"The agreement provides that the licensee shall have right to use software subject to terms and the conditions mentioned in the agreement. The licensee is entitled to use the software/RDM services from the date of license activation until the expiry date of the license. The licensee is also entitled for the updates and technical support. The conditions set out in the agreement do not interfere with the free enjoyment of the software by the licensee. Merely because Quick Heal ― ‖ retains title and ownership of the software does not mean that it interferes with the right of the licensee to use the software.
Thus, viewed from any angle, the transaction in the present Appeal results in the right to use the software and would amount to "deemed sale"It is, therefore, not possible to accept the contention of the learned Authorized Representative of the Department that the transaction would not be covered under subclause (d) of article 366(29A) of the Constitution", the Tribunal had held.
The judgment explained from the judicial decisions, the settled essential requirement of a transaction for the transfer of the right to use the goods as :
(i) it is not the transfer of the property in goods, but it is the right to use the property in goods;
(ii) Article 366(29A)(d) read with the latter part of the clause (29A) which uses the words, "and such transfer, delivery or supply"… would indicate that the tax is not on the delivery of the goods used, but on the transfer of the right to use goods regardless of when or whether the goods are delivered for use subject to the condition that the goods should be in existence for use;
(iii) in the transaction for the transfer of the right to use goods, delivery of the goods is not a condition precedent, but the delivery of goods may be one of the elements of the transaction;
(iv) the effective or general control does not mean always physical control and, even if the manner, method, modalities and the time of the use of goods is decided by the lessee or the customer, it would be under the effective or general control over the goods;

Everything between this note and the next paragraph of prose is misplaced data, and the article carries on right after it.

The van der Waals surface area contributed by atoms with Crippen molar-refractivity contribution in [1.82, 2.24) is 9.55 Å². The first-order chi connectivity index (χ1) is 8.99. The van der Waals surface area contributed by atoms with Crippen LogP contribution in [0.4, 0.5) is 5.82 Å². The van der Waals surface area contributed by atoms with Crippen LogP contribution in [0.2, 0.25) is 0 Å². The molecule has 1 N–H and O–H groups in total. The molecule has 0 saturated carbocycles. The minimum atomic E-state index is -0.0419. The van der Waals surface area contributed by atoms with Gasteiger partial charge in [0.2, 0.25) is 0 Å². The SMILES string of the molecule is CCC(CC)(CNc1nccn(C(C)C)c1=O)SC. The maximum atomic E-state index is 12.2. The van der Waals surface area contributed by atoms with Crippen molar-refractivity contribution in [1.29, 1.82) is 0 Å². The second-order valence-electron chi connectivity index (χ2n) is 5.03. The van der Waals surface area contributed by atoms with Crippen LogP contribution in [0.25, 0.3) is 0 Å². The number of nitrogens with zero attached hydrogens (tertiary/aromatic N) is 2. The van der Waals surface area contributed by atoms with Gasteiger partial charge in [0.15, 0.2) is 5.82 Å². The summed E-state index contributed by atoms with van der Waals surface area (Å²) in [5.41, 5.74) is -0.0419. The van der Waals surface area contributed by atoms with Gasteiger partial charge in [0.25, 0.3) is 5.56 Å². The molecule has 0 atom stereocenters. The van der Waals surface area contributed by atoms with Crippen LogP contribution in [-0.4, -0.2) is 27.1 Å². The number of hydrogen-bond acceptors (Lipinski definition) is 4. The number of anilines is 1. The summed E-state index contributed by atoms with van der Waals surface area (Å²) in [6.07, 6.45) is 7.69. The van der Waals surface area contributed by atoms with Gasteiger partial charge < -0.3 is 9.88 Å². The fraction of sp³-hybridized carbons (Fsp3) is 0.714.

(v) the approvals, concessions, licences and permits in relation to goods would also be available to the user of goods, even if such licences or permits are in the name of owner (transferor) of the goods, and
(vi) during the period of contract exclusive right to use goods along with permits, licenses, etc., vests in the lessee.
The Court dismissed the Commissioner's appeals by holding that the the impugned order of the Tribunal suffers from no jurisdictional or any other legal infirmity.
Case Title : Commissioner of Service Tax New Delhi versus Quick Heal Technologies Ltd
Citation : 2022 LiveLaw (SC) 660
Service Tax - License to use software through End User License Agreement a "deemed sale" as per Article 366(29A)(d) of the Constitution- Service tax not leviable merely because updates are given to the customer
Service Tax - Sale of software - whether service tax leviable - Once a lumpsum has been charged for the sale of CD (as in the case on hand) and sale tax has been paid thereon, the revenue thereafter cannot levy service tax on the entire sale consideration once again on the ground that the updates are being provided. We are of the view that the artificial segregation of the transaction, as in the case on hand, into two parts is not tenable in law. It is, in substance, one transaction of sale of software and once it is accepted that the software put in the CD is "goods", then there cannot be any separate service element in the transaction. We are saying so because even otherwise the user is put in possession and full control of the software. It amounts to "deemed sale" which would not attract service tax - Followed Tata Consultancy Services v. State of Andhra Pradesh, (2005) 1 SCC 308 - Paragraph 55
Constitution of India - Article 366(29A)(d) - Transfer of right to use goods "deemed sale" - principles explained - Paragraph 52
Finance Act 1994 - Section 65B(44) - Definition of "service" -does not include activities listed as "deemed" sale under Article 366(29A) of Constitution - Para 36